Thursday, 15 May 2008

Rhona Harris migrated to Australia in 1920 when the young woman - her dark eyes troubling, serious, austere - was 17. Her father was an artist, a professional artist at that, and the young woman began publishing drawings and paintings in 1925, aged 22.

The book, The Pixie O. Harris Fairy Book (Adelaide: Rigby) includes poetry by the artist. It also has stories and poems by other, Australian, women writers. "She was asked to do drawings like Ida Rentoul Outhwaite," says my mother, who would know because we lived next door to the Pratts for some ten years.

Already, in this book, the style she would use for her professional work, is mature and the line confident. If we see a dozen fairies perched along a branch, they are all correct (though they follow the, admittedly, attentuated elegance already well established during the previous century by the Pre-Raphaelites).

They are talking to one another, too. This is what kids like: friends. There's a feeling of community, and this comes across equally strong in the poems. Somehow, this young woman is suddenly mature beyond her years and, despite the antipodean translation, none of her innate confidence is lost.

In her autobiography, Our Small Safe World, Pixie finishes the narrative at the moment of arrival, so (unfortunately) there's nothing here about this first book. Which is a pity - even Monash University's curt bio page has errors.

Surely Pixie - undoubtedly one of the first Australian women to earn a living by art - deserves a more thorough and painstaking appraisal? Surely, too, as the aunt of Rolf Harris, she could be invited to take a place closer to the spotlight of general acclaim. We've got a Miles Franklin prize - why not a Pixie O'Harris prize for children's literature?

"This is one Fairy Tale come true," writes Pixie in the brief dedication to her sister Pat. Fairies, she adds, "now-a-days are few". She's knowing, but her audience is not (they're unlikely to read this bit). The illustrations are not only in line but also "in Color" and "Half-Tone" (five shillings).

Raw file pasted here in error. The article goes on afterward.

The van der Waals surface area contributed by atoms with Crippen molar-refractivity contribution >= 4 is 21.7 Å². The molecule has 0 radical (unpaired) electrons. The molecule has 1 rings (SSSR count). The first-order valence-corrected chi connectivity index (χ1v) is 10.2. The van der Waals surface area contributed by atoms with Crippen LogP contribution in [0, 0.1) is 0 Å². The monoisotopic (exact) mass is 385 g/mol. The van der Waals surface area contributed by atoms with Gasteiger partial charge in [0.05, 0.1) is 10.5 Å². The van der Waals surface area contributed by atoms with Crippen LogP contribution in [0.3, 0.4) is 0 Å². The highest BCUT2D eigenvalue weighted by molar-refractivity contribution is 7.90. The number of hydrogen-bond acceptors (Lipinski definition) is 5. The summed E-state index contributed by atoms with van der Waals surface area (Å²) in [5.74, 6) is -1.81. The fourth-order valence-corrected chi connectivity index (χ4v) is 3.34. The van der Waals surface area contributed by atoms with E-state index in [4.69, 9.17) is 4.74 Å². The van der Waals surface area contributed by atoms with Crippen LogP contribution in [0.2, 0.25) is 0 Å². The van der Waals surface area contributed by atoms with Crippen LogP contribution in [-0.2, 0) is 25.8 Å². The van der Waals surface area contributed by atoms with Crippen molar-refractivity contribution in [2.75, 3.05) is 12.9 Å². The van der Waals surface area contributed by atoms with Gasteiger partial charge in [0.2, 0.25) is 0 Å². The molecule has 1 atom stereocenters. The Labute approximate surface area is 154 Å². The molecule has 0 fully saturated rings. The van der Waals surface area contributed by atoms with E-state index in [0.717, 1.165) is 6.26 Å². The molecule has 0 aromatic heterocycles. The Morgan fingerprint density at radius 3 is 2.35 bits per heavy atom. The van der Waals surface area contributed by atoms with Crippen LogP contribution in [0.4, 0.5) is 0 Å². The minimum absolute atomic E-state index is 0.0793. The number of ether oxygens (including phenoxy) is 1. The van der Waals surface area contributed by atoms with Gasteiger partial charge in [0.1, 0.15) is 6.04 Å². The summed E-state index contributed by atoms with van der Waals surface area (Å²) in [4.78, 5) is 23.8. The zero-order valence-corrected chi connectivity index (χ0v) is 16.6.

The first poem, 'The Spell', is stamped with antipodean emblems: wattle, ti-tree, golden wattle, baronia. But in the drawings, we don't see the kind of local flora Outhwaite made into a kind of brand - an antipodean antidote to climbing roses and lilies.

In addition to the trademark butterflies she would continue using for the next sixty years, we've got kookaburras (several - clearly the bird struck young Rhona) but that's about all. It would take a few more years before Pixie integrated local fauna and flora into her narratives.

The book cost about 70 dollars on eBay. The covers (back and front) have come away. The paper is dark with age. The corners are not crisp. Obviously, a well-loved copy.


Anonymous said...

Pixie O'Harris for a children's literature prize - why not indeed? The UK is currently mooting a 'Children's Booker' and they have a Children's Laureate. See my blog post of a few days ago here:

Ruby Hungerford said...

I'm well aware of how late this comment is being posted, but Pixie (or rather Rhona) waa my great-grandmother and I was just reading some pages on Google about her for a family tree project I have been assigned.
I couldn't help but notice your wish for Pixie to have an award named for her. Well, she already has one.
"The Pixie O'Harris award"
It was established in 1994 and is awarded for "distinguished and dedicated service to the development and reputation of Australian children's books"
Basically, yes. She has a childrens literature award.
Just thought I'd enlightnen you, lest you still be unaware.

Matthew da Silva said...

Thanks for that Ruby. I appreciate your commenting. Pixie was a good friend of my family's for many years but there are many things I don't know about her life.